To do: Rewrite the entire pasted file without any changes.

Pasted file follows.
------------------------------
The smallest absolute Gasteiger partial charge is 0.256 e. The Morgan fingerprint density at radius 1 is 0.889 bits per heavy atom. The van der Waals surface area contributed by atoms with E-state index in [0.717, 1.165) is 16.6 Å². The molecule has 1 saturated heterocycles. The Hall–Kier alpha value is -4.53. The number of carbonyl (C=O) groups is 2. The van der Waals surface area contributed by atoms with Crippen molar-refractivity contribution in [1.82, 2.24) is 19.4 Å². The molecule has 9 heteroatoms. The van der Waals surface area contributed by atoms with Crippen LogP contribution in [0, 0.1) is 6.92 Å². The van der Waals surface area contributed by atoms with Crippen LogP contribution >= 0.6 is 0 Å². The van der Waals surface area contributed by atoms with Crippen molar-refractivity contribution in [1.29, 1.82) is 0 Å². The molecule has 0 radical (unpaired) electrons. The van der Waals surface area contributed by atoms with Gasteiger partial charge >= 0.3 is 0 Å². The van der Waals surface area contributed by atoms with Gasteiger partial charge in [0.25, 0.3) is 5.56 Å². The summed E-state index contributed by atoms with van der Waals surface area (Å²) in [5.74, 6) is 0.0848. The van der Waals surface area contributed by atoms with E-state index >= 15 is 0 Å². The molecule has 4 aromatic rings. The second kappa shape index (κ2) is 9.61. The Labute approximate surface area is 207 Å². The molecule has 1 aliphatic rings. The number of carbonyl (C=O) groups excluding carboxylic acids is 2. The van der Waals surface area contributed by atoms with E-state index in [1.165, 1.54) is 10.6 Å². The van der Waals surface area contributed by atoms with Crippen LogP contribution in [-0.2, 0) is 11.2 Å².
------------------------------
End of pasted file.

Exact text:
The smallest absolute Gasteiger partial charge is 0.256 e. The Morgan fingerprint density at radius 1 is 0.889 bits per heavy atom. The van der Waals surface area contributed by atoms with E-state index in [0.717, 1.165) is 16.6 Å². The molecule has 1 saturated heterocycles. The Hall–Kier alpha value is -4.53. The number of carbonyl (C=O) groups is 2. The van der Waals surface area contributed by atoms with Crippen molar-refractivity contribution in [1.82, 2.24) is 19.4 Å². The molecule has 9 heteroatoms. The van der Waals surface area contributed by atoms with Crippen LogP contribution in [0, 0.1) is 6.92 Å². The van der Waals surface area contributed by atoms with Crippen LogP contribution >= 0.6 is 0 Å². The van der Waals surface area contributed by atoms with Crippen molar-refractivity contribution in [1.29, 1.82) is 0 Å². The molecule has 0 radical (unpaired) electrons. The van der Waals surface area contributed by atoms with Gasteiger partial charge >= 0.3 is 0 Å². The van der Waals surface area contributed by atoms with Gasteiger partial charge in [0.25, 0.3) is 5.56 Å². The summed E-state index contributed by atoms with van der Waals surface area (Å²) in [5.74, 6) is 0.0848. The van der Waals surface area contributed by atoms with E-state index >= 15 is 0 Å². The molecule has 4 aromatic rings. The second kappa shape index (κ2) is 9.61. The Labute approximate surface area is 207 Å². The molecule has 1 aliphatic rings. The number of carbonyl (C=O) groups excluding carboxylic acids is 2. The van der Waals surface area contributed by atoms with E-state index in [1.165, 1.54) is 10.6 Å². The van der Waals surface area contributed by atoms with Crippen LogP contribution in [-0.2, 0) is 11.2 Å².